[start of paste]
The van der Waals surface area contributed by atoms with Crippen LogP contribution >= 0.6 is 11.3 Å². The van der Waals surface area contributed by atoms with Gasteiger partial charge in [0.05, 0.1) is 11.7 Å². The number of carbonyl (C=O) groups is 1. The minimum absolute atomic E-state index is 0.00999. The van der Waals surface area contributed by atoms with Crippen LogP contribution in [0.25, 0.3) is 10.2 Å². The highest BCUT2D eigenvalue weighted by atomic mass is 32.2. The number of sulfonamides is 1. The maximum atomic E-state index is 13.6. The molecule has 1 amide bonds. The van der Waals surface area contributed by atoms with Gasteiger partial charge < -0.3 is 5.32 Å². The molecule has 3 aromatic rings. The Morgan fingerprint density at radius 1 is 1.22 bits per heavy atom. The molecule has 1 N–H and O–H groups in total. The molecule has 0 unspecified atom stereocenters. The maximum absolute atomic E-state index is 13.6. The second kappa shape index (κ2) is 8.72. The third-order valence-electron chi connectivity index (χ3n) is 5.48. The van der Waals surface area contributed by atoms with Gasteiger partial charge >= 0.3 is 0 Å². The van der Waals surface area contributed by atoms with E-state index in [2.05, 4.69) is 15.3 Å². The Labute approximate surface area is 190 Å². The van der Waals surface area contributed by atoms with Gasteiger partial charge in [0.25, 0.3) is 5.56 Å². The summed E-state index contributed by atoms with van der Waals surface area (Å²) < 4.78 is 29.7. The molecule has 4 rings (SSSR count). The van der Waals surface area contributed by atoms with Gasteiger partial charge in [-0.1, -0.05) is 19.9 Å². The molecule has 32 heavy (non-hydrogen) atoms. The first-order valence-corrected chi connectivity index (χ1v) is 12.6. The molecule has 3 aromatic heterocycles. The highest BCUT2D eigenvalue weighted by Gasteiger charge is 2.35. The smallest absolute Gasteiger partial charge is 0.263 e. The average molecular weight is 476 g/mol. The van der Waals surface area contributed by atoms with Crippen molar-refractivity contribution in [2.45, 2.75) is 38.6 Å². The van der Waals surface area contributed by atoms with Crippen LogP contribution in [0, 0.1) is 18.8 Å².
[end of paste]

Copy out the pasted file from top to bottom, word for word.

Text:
The van der Waals surface area contributed by atoms with Crippen LogP contribution >= 0.6 is 11.3 Å². The van der Waals surface area contributed by atoms with Gasteiger partial charge in [0.05, 0.1) is 11.7 Å². The number of carbonyl (C=O) groups is 1. The minimum absolute atomic E-state index is 0.00999. The van der Waals surface area contributed by atoms with Crippen LogP contribution in [0.25, 0.3) is 10.2 Å². The highest BCUT2D eigenvalue weighted by atomic mass is 32.2. The number of sulfonamides is 1. The maximum atomic E-state index is 13.6. The molecule has 1 amide bonds. The van der Waals surface area contributed by atoms with Gasteiger partial charge < -0.3 is 5.32 Å². The molecule has 3 aromatic rings. The Morgan fingerprint density at radius 1 is 1.22 bits per heavy atom. The molecule has 1 N–H and O–H groups in total. The molecule has 0 unspecified atom stereocenters. The maximum absolute atomic E-state index is 13.6. The second kappa shape index (κ2) is 8.72. The third-order valence-electron chi connectivity index (χ3n) is 5.48. The van der Waals surface area contributed by atoms with Gasteiger partial charge >= 0.3 is 0 Å². The van der Waals surface area contributed by atoms with E-state index in [2.05, 4.69) is 15.3 Å². The Labute approximate surface area is 190 Å². The van der Waals surface area contributed by atoms with Gasteiger partial charge in [0.25, 0.3) is 5.56 Å². The summed E-state index contributed by atoms with van der Waals surface area (Å²) < 4.78 is 29.7. The molecule has 4 rings (SSSR count). The van der Waals surface area contributed by atoms with Gasteiger partial charge in [-0.1, -0.05) is 19.9 Å². The molecule has 32 heavy (non-hydrogen) atoms. The first-order valence-corrected chi connectivity index (χ1v) is 12.6. The molecule has 3 aromatic heterocycles. The highest BCUT2D eigenvalue weighted by Gasteiger charge is 2.35. The smallest absolute Gasteiger partial charge is 0.263 e. The average molecular weight is 476 g/mol. The van der Waals surface area contributed by atoms with Crippen molar-refractivity contribution in [2.45, 2.75) is 38.6 Å². The van der Waals surface area contributed by atoms with Crippen LogP contribution in [0, 0.1) is 18.8 Å².